1 [kwahyuhr]
a set of 24 uniform sheets of paper.
Bookbinding. a section of printed leaves in proper sequence after folding; gathering.

1175–1225; Middle English quayer < Middle French quaier < Vulgar Latin *quaternum set of four sheets, derivative of Latin quarternī four each

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2 [kwahyuhr]
noun, verb (used without object), verb (used with object), quired, quiring.
Archaic. choir.
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Based on the Random House Dictionary, © Random House, Inc. 2014.
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World English Dictionary
quire1 (kwaɪə)
1.  a set of 24 or 25 sheets of paper; a twentieth of a ream
2.  a.  four sheets of paper folded once to form a section of 16 pages
 b.  a section or gathering
3.  a set of all the sheets in a book
[C15 quayer, from Old French quaier, from Latin quaternī four at a time, from quater four times]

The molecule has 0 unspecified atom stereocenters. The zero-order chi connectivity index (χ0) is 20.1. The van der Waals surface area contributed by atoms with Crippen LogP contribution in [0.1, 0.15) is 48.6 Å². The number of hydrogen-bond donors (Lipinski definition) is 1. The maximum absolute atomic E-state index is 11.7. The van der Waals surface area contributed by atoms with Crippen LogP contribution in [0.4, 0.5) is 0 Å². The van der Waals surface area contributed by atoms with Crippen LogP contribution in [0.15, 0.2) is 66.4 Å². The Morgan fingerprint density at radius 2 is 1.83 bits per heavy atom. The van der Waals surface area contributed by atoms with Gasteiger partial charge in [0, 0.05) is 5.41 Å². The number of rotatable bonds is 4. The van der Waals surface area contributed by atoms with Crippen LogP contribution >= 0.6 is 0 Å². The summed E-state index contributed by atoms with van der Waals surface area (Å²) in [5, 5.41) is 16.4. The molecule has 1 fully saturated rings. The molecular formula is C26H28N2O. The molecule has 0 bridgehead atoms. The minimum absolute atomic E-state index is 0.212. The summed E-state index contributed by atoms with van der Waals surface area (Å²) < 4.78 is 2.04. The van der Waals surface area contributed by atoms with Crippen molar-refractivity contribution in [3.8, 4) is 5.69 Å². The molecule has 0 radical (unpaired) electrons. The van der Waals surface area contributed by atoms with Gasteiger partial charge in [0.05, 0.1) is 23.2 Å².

quire2 (kwaɪə)
an obsolete spelling of choir

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Word Origin & History

early 13c., "set of four folded pages for a book, pamphlet consisting of a single quire," from Anglo-Fr. quier, O.Fr. quaier, from V.L. *quaternus, from L. quaterni "four each," from quater "four times." Meaning "standard unit for selling paper" first recorded late 14c.

early form of choir (q.v.).
Online Etymology Dictionary, © 2010 Douglas Harper
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Example sentences
He did so, with sermons by the quire and reams of controversy, all recorded by an army of scribes.
Two desks and a quire of paper set him up, where he now sits in state for all comers.
And this conception has the capacity to be quire harrowing.
The costs you had in your attempt to accost of replacing a gravel driveway with a con-quire or begin a specific business.
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